Setting the Scene
There are three key stakeholders in the personality-selection domain: academia, organizations and test publishers. In principle, these three stakeholders share one objective: to produce and use assessments that are reliable and valid. However, each constituency possesses potentially conflicting drives and foci, which have led to some disarray in the development and use of personality assessments in selection.
Academics have a primary interest in understanding the nature, theory and structure of personality. A focus on considering what personality is and what it is not, how it is structured, the processes underlying personality observations and the nomological net that informs our understanding of how different aspects of personality and other individual difference constructs relate. Organizations have a primary interest in using personality assessments to deliver a return on investment. A focus is what predicts both productive and counterproductive behaviour and performance in organizational contexts. Finally, test publishers hold a primary interest in commercializing personality assessments thereby making money from personality measures - a focus on what is marketable and useable by those willing to pay for their assessments.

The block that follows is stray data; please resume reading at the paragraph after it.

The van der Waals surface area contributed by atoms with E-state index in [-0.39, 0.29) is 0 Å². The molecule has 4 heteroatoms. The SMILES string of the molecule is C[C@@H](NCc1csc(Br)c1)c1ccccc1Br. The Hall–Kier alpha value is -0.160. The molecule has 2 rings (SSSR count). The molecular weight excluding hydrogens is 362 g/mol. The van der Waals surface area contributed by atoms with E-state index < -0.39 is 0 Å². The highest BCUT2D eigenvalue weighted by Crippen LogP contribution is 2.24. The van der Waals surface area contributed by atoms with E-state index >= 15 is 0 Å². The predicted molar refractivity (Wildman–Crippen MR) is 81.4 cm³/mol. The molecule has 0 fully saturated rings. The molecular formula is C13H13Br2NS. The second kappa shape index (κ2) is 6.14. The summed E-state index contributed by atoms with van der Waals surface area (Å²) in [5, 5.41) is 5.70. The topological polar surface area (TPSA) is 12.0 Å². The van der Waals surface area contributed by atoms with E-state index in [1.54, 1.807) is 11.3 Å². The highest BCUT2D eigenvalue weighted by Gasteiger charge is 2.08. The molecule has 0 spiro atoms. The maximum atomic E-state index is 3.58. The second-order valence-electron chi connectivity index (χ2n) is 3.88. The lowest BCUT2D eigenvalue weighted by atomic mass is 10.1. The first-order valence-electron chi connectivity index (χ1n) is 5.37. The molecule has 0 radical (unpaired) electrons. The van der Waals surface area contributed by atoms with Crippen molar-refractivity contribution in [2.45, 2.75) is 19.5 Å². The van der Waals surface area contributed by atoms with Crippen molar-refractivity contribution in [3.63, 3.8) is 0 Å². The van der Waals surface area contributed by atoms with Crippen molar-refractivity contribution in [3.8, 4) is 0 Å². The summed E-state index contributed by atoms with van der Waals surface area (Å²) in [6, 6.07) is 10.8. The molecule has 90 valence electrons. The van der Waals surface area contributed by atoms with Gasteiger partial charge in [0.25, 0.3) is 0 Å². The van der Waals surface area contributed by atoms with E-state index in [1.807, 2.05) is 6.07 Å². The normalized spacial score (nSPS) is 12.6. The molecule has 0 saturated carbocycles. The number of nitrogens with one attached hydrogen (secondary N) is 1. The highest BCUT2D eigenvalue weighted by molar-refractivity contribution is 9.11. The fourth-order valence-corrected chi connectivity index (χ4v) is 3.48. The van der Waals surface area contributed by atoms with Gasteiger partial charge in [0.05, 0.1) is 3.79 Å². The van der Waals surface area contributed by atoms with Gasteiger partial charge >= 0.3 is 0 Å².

The result is a marketplace where the tools that organizations use are often at odds with the theoretical foundations prized by academics. Further, in an effort to present what appears to be either a unique or similar product, test publishers produce tools that possess the same trait labels, but measure different constructs, or tools with different trait labels that measure the same constructs. This is often referred to as the ‘Jingle Jangle Fallacy’ (Kelley, 1927; Thorndike, 1904). Ultimately, these trends stifle scientific progress and lead to confusion for practitioners and organizations, neither knowing which personality measures, if any, to use. What we have in the case of personality in selection is a classic example of a scientist/practitioner divide and often a lack of evidence- based practice (Rynes, Gyluk & Brown, 2007). The most theoretically and empirically valid measures are often passed over for less-grounded counterparts, with many test publishers failing to publish their validity studies and others simply not conducting them. These issues muddy the waters when we attempt to assess the utility of personality measures in selection. It is far beyond the scope of this chapter to put an end to this confusion, but we can at least start to address some of the important issues regarding how useful personality testing really is and, perhaps most importantly, what can we do to maximize its utility.